Does dress style mean attire, or is it specifically a style of dress worn by women?

For example: "What is the proper dress style for the interview?"

  • That would depend on the context. Can you provide more details? Jan 5, 2012 at 16:16
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    @Mitch: "dress style" not "style of dress"
    – TheOne
    Jan 5, 2012 at 16:24
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    Either way 'dress style' means the general style of what you wear; e.g. informal = jeans and t-shirt; 'business casual' means for guys nicer pants than jeans, collared shirt, no tie, for women the same or a reasonably nice outfit; business formal - coat and tie or business suit, etc. I'm not up on the particulars.
    – Mitch
    Jan 5, 2012 at 16:36
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    I believe the phrase you're looking for is "dress code", which is the category of clothing to be worn (by either men or women). For example, an interview dress code might be "formal", while the general employer dress code might be "business casual" or "casual". Jan 5, 2012 at 16:46
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    I imagine the recommended dress style / code for people going fox-hunting, for example, might well specifically exclude the wearing of actual dresses. I don't go in for such things (and I only wear dresses in the privacy of my own home with the curtains drawn! :) but I'd have thought women would be expected to wear jeans or similar when tramping/riding around the countryside. Jan 5, 2012 at 17:20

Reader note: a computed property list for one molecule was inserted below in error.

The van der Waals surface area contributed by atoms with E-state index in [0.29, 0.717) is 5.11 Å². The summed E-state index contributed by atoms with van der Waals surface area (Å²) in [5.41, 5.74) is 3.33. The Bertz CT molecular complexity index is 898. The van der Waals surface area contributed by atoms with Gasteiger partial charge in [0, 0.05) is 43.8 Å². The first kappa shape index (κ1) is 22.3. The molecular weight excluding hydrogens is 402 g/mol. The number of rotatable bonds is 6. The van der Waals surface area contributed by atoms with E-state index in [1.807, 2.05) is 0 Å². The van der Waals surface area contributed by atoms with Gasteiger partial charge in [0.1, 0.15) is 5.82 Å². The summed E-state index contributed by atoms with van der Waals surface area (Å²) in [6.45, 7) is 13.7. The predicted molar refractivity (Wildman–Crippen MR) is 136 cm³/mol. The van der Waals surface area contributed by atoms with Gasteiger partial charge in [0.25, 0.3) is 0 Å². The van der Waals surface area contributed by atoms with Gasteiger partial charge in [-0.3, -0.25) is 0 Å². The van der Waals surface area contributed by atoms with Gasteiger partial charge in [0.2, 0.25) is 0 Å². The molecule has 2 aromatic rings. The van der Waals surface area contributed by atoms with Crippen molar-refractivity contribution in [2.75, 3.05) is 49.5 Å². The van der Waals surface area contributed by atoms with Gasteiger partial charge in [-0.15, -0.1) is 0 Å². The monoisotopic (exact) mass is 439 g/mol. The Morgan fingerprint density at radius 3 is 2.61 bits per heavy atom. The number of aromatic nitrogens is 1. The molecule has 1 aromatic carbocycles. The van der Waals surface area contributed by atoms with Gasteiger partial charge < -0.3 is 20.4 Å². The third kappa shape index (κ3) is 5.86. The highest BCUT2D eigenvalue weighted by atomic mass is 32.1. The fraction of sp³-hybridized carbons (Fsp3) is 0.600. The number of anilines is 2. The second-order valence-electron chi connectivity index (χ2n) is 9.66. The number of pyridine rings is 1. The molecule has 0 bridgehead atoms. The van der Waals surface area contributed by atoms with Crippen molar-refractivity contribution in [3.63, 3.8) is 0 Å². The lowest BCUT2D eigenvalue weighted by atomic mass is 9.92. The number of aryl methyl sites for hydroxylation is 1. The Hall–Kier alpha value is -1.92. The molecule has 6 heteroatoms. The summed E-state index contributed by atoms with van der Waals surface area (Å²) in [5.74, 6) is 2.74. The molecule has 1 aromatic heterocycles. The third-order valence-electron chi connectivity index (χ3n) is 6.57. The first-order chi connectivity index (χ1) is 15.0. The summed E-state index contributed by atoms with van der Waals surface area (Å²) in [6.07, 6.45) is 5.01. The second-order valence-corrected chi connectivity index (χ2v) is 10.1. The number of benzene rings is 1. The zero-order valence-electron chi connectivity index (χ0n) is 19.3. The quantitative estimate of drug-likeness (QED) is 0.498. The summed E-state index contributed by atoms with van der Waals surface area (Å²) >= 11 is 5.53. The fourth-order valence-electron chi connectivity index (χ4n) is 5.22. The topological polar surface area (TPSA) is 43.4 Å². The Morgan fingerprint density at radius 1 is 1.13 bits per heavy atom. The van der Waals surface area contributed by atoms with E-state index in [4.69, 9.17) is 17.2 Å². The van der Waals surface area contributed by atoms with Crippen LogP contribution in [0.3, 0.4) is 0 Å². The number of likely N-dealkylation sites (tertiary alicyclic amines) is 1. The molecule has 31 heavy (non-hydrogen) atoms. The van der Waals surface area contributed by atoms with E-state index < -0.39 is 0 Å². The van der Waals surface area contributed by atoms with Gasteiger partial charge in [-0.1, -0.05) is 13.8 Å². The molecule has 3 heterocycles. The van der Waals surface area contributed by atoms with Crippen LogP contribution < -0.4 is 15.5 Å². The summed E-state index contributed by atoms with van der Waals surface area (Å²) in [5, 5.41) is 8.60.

3 Answers 3


The confusion here arises from two meanings of the noun "dress".

1 : apparel, clothing 2 : an outer garment (as for a woman or girl) usually consisting of a one-piece bodice and skirt

In this particular use of the phrase "dress style", they are using the first definition -- a general purpose word for your choice of clothing.

"A dress" always refers to the women's item of clothing.

You are not being asked to wear a dress to the interview!

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    If used in phrases such as traditional African dress, dress is not referring to woman's clothing.
    – apaderno
    Jan 5, 2012 at 18:24


Dress codes are written and, more often, unwritten rules with regards to clothing. Clothing like other aspects of human physical appearance has a social significance, with different rules and expectations being valid depending on circumstance and occasion. Even within a single day an individual may need to navigate between two or more dress codes, at a minimum these are those that apply at their place of work and those at home, usually this ability is a result of cultural acclimatization.


It is rarely appropriate to dress down for an interview, regardless of company dress code policy. You should wear a suit to interviews. “Suit” means the works: a matching jacket and pants, dress shirt, tie, coordinating socks and dress shoes. A dark-colored suit with light colored shirt is your best option.

  • Your answer does not provide any connection to the OP's question related to dress style/attire. Please edit your answer to make it more relevant
    – user1993
    Mar 20, 2017 at 10:54

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